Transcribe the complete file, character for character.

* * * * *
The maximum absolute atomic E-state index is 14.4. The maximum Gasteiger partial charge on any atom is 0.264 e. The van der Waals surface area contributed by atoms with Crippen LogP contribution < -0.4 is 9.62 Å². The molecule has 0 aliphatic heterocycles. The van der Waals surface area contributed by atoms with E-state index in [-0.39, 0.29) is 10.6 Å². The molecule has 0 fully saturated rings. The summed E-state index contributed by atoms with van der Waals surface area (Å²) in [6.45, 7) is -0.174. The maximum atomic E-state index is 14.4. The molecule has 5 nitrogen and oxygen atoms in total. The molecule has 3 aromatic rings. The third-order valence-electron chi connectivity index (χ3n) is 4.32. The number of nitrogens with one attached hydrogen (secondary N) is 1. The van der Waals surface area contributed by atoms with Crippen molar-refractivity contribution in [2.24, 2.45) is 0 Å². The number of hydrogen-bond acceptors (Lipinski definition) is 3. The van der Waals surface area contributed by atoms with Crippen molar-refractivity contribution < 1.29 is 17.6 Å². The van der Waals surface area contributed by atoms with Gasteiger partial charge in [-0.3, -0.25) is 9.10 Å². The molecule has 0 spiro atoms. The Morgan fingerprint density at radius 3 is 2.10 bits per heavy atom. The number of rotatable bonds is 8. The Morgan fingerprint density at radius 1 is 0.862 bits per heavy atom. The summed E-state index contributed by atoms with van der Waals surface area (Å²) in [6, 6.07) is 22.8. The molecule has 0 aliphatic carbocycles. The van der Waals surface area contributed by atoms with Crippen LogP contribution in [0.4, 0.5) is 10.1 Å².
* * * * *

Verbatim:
The maximum absolute atomic E-state index is 14.4. The maximum Gasteiger partial charge on any atom is 0.264 e. The van der Waals surface area contributed by atoms with Crippen LogP contribution < -0.4 is 9.62 Å². The molecule has 0 aliphatic heterocycles. The van der Waals surface area contributed by atoms with E-state index in [-0.39, 0.29) is 10.6 Å². The molecule has 0 fully saturated rings. The summed E-state index contributed by atoms with van der Waals surface area (Å²) in [6.45, 7) is -0.174. The maximum atomic E-state index is 14.4. The molecule has 5 nitrogen and oxygen atoms in total. The molecule has 3 aromatic rings. The third-order valence-electron chi connectivity index (χ3n) is 4.32. The number of nitrogens with one attached hydrogen (secondary N) is 1. The van der Waals surface area contributed by atoms with Crippen molar-refractivity contribution in [2.24, 2.45) is 0 Å². The number of hydrogen-bond acceptors (Lipinski definition) is 3. The van der Waals surface area contributed by atoms with Crippen molar-refractivity contribution < 1.29 is 17.6 Å². The van der Waals surface area contributed by atoms with Gasteiger partial charge in [-0.3, -0.25) is 9.10 Å². The molecule has 0 spiro atoms. The Morgan fingerprint density at radius 3 is 2.10 bits per heavy atom. The number of rotatable bonds is 8. The Morgan fingerprint density at radius 1 is 0.862 bits per heavy atom. The summed E-state index contributed by atoms with van der Waals surface area (Å²) in [6, 6.07) is 22.8. The molecule has 0 aliphatic carbocycles. The van der Waals surface area contributed by atoms with Crippen LogP contribution in [0.4, 0.5) is 10.1 Å².